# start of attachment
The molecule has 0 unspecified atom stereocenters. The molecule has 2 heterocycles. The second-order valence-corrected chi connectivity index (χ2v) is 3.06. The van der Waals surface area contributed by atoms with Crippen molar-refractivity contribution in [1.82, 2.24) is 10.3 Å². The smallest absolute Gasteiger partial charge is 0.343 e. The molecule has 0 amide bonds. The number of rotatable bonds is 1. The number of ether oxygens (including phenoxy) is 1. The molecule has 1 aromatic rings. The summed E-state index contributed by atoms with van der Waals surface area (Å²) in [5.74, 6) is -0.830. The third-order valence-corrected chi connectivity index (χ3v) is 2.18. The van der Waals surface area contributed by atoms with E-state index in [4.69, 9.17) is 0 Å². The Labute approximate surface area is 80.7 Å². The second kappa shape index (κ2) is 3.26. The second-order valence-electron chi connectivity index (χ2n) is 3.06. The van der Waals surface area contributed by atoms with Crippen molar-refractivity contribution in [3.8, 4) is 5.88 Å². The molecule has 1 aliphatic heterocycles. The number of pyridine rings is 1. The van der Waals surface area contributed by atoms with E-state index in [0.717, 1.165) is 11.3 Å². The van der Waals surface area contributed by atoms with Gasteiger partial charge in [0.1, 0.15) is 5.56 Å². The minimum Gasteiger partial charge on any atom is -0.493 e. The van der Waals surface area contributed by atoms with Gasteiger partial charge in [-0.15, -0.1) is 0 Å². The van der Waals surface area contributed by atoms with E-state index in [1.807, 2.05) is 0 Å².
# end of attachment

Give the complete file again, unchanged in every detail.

The molecule has 0 unspecified atom stereocenters. The molecule has 2 heterocycles. The second-order valence-corrected chi connectivity index (χ2v) is 3.06. The van der Waals surface area contributed by atoms with Crippen molar-refractivity contribution in [1.82, 2.24) is 10.3 Å². The smallest absolute Gasteiger partial charge is 0.343 e. The molecule has 0 amide bonds. The number of rotatable bonds is 1. The number of ether oxygens (including phenoxy) is 1. The molecule has 1 aromatic rings. The summed E-state index contributed by atoms with van der Waals surface area (Å²) in [5.74, 6) is -0.830. The third-order valence-corrected chi connectivity index (χ3v) is 2.18. The van der Waals surface area contributed by atoms with E-state index in [4.69, 9.17) is 0 Å². The Labute approximate surface area is 80.7 Å². The second kappa shape index (κ2) is 3.26. The second-order valence-electron chi connectivity index (χ2n) is 3.06. The van der Waals surface area contributed by atoms with Crippen molar-refractivity contribution in [3.8, 4) is 5.88 Å². The molecule has 1 aliphatic heterocycles. The number of pyridine rings is 1. The van der Waals surface area contributed by atoms with E-state index in [0.717, 1.165) is 11.3 Å². The van der Waals surface area contributed by atoms with Gasteiger partial charge in [0.1, 0.15) is 5.56 Å². The minimum Gasteiger partial charge on any atom is -0.493 e. The van der Waals surface area contributed by atoms with Gasteiger partial charge in [-0.15, -0.1) is 0 Å². The van der Waals surface area contributed by atoms with E-state index in [1.807, 2.05) is 0 Å².